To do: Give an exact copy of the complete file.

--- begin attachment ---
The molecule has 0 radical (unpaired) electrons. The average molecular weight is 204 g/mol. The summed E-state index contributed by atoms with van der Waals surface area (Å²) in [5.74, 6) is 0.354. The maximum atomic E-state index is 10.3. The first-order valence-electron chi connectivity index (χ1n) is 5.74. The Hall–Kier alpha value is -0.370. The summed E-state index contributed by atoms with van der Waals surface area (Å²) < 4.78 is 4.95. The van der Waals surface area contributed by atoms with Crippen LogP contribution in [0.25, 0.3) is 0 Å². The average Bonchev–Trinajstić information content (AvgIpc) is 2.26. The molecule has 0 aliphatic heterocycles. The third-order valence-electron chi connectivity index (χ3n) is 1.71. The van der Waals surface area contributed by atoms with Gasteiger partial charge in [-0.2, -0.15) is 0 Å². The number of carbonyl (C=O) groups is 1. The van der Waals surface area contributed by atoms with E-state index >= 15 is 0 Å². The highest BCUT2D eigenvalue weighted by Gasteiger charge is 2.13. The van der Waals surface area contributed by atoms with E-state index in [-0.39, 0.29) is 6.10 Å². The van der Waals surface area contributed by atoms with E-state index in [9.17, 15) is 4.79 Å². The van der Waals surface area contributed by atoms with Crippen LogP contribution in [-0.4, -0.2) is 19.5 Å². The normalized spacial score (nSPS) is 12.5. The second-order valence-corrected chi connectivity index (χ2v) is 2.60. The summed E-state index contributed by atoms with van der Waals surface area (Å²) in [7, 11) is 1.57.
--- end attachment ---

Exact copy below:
The molecule has 0 radical (unpaired) electrons. The average molecular weight is 204 g/mol. The summed E-state index contributed by atoms with van der Waals surface area (Å²) in [5.74, 6) is 0.354. The maximum atomic E-state index is 10.3. The first-order valence-electron chi connectivity index (χ1n) is 5.74. The Hall–Kier alpha value is -0.370. The summed E-state index contributed by atoms with van der Waals surface area (Å²) < 4.78 is 4.95. The van der Waals surface area contributed by atoms with Crippen LogP contribution in [0.25, 0.3) is 0 Å². The average Bonchev–Trinajstić information content (AvgIpc) is 2.26. The molecule has 0 aliphatic heterocycles. The third-order valence-electron chi connectivity index (χ3n) is 1.71. The van der Waals surface area contributed by atoms with Gasteiger partial charge in [-0.2, -0.15) is 0 Å². The number of carbonyl (C=O) groups is 1. The van der Waals surface area contributed by atoms with E-state index >= 15 is 0 Å². The highest BCUT2D eigenvalue weighted by Gasteiger charge is 2.13. The van der Waals surface area contributed by atoms with E-state index in [-0.39, 0.29) is 6.10 Å². The van der Waals surface area contributed by atoms with E-state index in [9.17, 15) is 4.79 Å². The van der Waals surface area contributed by atoms with Crippen LogP contribution in [-0.4, -0.2) is 19.5 Å². The normalized spacial score (nSPS) is 12.5. The second-order valence-corrected chi connectivity index (χ2v) is 2.60. The summed E-state index contributed by atoms with van der Waals surface area (Å²) in [7, 11) is 1.57.